import Daties ^j^^ manner established by the Law* of 31st

fitn *^ Till *'^^'y» 1898, or in paper money with the corres-

rage es* ponding increase necessary to obtain 18rf. per

peso in drafts on London at 90 days' sight. The President of the

Bepublic will fix the surcharge before the fourth day of each month,

taking as a basis the average of the international exchange in the

previous month. •


H.M. Commercial Attache at Yokohama reports that a notice was

. ,. -. - issued on 13th September to the effect that

N Stt to ^^^^^ ^^^ October duties would be levied on

^ew 7^^ goods withdrawn from a bonded warehouse

00008 in Bona according to the rate in force at the time of

ware onses. withdrawal, and not according to the rate at

the time the application for warehousing was made, as was

formerly the case.

* The Law of 31st July, 1898, provided for the issue of notes which conld be nseil
in the liquidation of all obligations, with certain exceptions, among the latter being^
import duties and storage dues which were to be paid in gold at the rate of ISd.
per peso.

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Oct 24, W7.]





The Board of Trade have received, through the Foreign Office,
from H.M. Representative at Berlin, a copy
of a Notification, dated 29th August, and
published in the " Reichsgesetzblatt " of 7th
September, on the subject of the provisions
for sanitary treatment and disinfection of

seagoing ships in German harbours.
A copy and translation of the Notification may be seen at the

Commercial Intelligence Branch of the Board of Tirade, 73, Basing-

hall Street, London, E.G.


Treatment of

Seagoing Ships in



H.M, Consul-General at Havre (Mr. H. L. Ghurchill) reports an

TTiwA n wi announcement in the ** Bulletin de la Gom-

flAWfl*^ i!^' Pag^e G6n6rale Transatlantique " of 15th

8«i?^ October, to the effect that from the month of

September their Havre-Bordeaux-Golon Line

was accelerated to a speed of 15 knots, in consequence of the two

new steamers " Guadeloupe '* and " Perou " having been placed on

that run. The journey between Bordeaux and Colon has thus

been reduced to 19 days, and between Bordeaux and Guadeloupe

and Martinique to 10 and 11 days respectively.


With reference to the notice on p. 373 of the " Board of Trade
Faciliti f f h Journal " of the 22nd August last, and previous

Transport of

Xerchandise to

the Capital

notices, relative to the Guatemala railway, a
despatch has now been received from H.M.
Legation at Guatemala forwarding a translation
of an advertisement of the Guatemala Eailway
Company announcing that merchandise for transport over the
company's lines would at the end of September be received at and
carried to a village named Aguacaliente, distant about 24 miles
irom the City of Guatemala. " The importance of this announce-
ment," according to H.M. Legation's despatch, "consists in the fact
that from this point on there is a good cart-road, making the route
by Puerto Barrios for the first time available for the importation of
packages of all sizes and weights intended for the capital. Little
more than seven miles of track only remain to be laid after this in
order to complete the railway through to the coast, as construction
has been pushed from the other end as well. But in this short
distance there are five bridges, the erection of which, although the
material is already on the ground, will probably retard the actual
opening of the line until towards the end of November.

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Shipping and Transport.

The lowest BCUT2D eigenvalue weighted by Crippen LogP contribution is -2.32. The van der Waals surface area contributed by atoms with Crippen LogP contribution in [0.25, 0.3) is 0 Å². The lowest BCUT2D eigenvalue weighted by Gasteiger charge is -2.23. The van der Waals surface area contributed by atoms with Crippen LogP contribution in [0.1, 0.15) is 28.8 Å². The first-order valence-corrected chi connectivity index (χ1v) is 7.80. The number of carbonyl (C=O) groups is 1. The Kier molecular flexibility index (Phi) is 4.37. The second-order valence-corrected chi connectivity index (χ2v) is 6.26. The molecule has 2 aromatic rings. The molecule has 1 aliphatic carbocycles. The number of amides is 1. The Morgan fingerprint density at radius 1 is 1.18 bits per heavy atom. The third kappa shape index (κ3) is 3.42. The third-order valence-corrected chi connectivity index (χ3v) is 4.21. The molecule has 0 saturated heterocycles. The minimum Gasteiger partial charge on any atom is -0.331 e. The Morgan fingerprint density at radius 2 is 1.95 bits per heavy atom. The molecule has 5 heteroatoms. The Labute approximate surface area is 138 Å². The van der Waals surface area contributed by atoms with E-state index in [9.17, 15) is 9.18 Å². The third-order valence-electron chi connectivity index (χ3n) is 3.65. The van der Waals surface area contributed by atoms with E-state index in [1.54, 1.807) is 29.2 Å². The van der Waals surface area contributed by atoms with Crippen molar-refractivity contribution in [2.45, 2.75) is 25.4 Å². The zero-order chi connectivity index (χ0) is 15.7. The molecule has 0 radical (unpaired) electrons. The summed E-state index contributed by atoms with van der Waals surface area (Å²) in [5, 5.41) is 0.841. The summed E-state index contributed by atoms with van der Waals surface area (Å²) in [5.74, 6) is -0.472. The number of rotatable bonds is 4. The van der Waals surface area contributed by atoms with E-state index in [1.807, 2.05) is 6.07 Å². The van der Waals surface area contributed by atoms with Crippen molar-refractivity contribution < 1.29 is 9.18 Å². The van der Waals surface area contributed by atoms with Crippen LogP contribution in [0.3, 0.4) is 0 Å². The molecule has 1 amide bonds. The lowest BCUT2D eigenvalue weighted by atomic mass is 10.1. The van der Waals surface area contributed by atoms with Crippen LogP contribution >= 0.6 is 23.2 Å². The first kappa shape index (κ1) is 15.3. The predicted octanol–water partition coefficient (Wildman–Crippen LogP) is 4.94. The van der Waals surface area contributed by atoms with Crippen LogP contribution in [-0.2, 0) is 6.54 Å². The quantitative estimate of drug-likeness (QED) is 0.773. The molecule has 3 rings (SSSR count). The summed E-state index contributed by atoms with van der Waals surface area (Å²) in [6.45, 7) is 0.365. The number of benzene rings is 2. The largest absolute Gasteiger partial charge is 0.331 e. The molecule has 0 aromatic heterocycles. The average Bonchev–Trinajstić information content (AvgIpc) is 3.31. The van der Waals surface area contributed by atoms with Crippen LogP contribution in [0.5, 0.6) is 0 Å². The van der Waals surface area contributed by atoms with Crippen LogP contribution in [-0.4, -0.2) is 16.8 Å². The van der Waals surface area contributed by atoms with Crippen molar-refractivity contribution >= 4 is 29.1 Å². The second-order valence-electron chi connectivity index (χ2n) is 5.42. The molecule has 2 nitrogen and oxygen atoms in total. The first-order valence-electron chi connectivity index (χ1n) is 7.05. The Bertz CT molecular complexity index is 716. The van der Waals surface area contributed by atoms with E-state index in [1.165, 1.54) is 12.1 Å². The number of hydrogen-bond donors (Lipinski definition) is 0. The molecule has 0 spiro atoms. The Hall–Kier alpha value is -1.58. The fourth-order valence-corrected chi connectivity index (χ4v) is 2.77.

** There can be no cloubt," the despatch adds, " that the Atlantic
route will be almost exclnsively used in future for all imports into
this country from Europe as well as from the eastern and
southern ports of the United States, affording a new and impmiant
field for the employment of British shipping."


5.M. Consul at Buenos Ayres (Mr. A. C. Ross) has forwarded
TraiMportoathe Particulars of a company that is W
^p.*^ - organised to carry on transport on the Rio

^^ * Negro by means of light draught steamers. It

is proposed at first to run the river vessels from Patagones to
Choele-Choel, and if the undertaking proves successful to send
them further up the river. At Patagones the vessels will connect
with the steamers of the Lloyd Bahia Blanca from Bahia Blanca
or Buenos Ayres.

. It is estimated that the round trip from Patagones to Choele-
Choel and back will take 10 days — 4^ days up stream, 2^ dowu
stream, and 3 days for loading and discharging. It is intended to
employ steamers drawing 3^ feet loaded when with 70 tons of cargo.
The freight up has been quoted at 40 dollars paper, or about
3i. lOs. per ton. The company expect to be working in December
next., when the wool clip is coming in.



H.M. Ambassador at Berlin has forwarded a translation of an
r ♦* ♦ ^ n 1 extract from the " North German Gazette "
contract ror toai grating that the Prussian State Railway
fitot ^n***^ Administration and the Rhenish Westphalian
e ways. q^^| Syndicate have agreed upon terms whereby
the Syndicate shall supply the railways with coal and briquettes
during a period of three years.

Adverting to the notice on p. 560 of the ** Board of Trade

-_ Journar* of the 21st September, 1905, relative

-,, . i^^T^. to the decision of the ** Vulcan Shipbuilding

Y ^ t^ Company," of Stettin, to establish an extensive

TT ^\\ * branch building yard at Hamburg— ;the area

^* thus occupied to be a free Customs district —

a further despatch has now been received from H.M. Consul-

General at Hamburg (Sir W. Ward, C.V.O^, reporting that the

preparatory works for the yard in question, begun in 1905, are

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Oct. »♦, 1907.] THB BOAKD OF TRADE JOTTRNAL. 176

Minerals, MekilSy and Machinery .

Online LibraryGreat Britain. Board of TradeBoard of Trade journal, Volume 59 → online text (page 32 of 112)